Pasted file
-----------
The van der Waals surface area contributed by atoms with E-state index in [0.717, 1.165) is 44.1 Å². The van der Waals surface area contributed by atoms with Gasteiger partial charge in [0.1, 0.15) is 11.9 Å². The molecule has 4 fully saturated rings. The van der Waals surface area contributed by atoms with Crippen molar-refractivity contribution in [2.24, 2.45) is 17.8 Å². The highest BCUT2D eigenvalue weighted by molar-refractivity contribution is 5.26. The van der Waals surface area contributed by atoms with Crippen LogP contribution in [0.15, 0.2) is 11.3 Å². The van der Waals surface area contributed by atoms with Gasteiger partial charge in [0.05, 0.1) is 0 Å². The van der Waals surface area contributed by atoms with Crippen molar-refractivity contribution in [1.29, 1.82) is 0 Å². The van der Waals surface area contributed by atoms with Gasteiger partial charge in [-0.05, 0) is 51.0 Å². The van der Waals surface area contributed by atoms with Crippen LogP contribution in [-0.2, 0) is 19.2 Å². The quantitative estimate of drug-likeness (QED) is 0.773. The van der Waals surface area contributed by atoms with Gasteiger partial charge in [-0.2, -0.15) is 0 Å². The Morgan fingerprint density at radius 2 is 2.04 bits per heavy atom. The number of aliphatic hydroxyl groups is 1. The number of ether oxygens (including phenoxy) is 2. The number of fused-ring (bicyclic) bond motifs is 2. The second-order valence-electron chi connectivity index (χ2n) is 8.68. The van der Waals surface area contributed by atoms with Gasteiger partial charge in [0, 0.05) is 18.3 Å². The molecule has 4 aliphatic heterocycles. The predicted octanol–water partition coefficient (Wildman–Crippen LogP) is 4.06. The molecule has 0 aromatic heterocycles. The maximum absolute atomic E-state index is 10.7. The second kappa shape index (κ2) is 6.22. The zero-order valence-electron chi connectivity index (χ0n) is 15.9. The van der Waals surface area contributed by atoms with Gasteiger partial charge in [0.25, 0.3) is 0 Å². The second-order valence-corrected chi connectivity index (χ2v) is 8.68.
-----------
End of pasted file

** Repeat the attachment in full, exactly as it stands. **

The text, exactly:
The van der Waals surface area contributed by atoms with E-state index in [0.717, 1.165) is 44.1 Å². The van der Waals surface area contributed by atoms with Gasteiger partial charge in [0.1, 0.15) is 11.9 Å². The molecule has 4 fully saturated rings. The van der Waals surface area contributed by atoms with Crippen molar-refractivity contribution in [2.24, 2.45) is 17.8 Å². The highest BCUT2D eigenvalue weighted by molar-refractivity contribution is 5.26. The van der Waals surface area contributed by atoms with Crippen LogP contribution in [0.15, 0.2) is 11.3 Å². The van der Waals surface area contributed by atoms with Gasteiger partial charge in [0.05, 0.1) is 0 Å². The van der Waals surface area contributed by atoms with Crippen molar-refractivity contribution in [1.29, 1.82) is 0 Å². The van der Waals surface area contributed by atoms with Gasteiger partial charge in [-0.05, 0) is 51.0 Å². The van der Waals surface area contributed by atoms with Crippen LogP contribution in [-0.2, 0) is 19.2 Å². The quantitative estimate of drug-likeness (QED) is 0.773. The van der Waals surface area contributed by atoms with Gasteiger partial charge in [-0.2, -0.15) is 0 Å². The Morgan fingerprint density at radius 2 is 2.04 bits per heavy atom. The number of aliphatic hydroxyl groups is 1. The number of ether oxygens (including phenoxy) is 2. The number of fused-ring (bicyclic) bond motifs is 2. The second-order valence-electron chi connectivity index (χ2n) is 8.68. The van der Waals surface area contributed by atoms with Gasteiger partial charge in [0, 0.05) is 18.3 Å². The molecule has 4 aliphatic heterocycles. The predicted octanol–water partition coefficient (Wildman–Crippen LogP) is 4.06. The molecule has 0 aromatic heterocycles. The maximum absolute atomic E-state index is 10.7. The second kappa shape index (κ2) is 6.22. The zero-order valence-electron chi connectivity index (χ0n) is 15.9. The van der Waals surface area contributed by atoms with Gasteiger partial charge in [0.25, 0.3) is 0 Å². The second-order valence-corrected chi connectivity index (χ2v) is 8.68.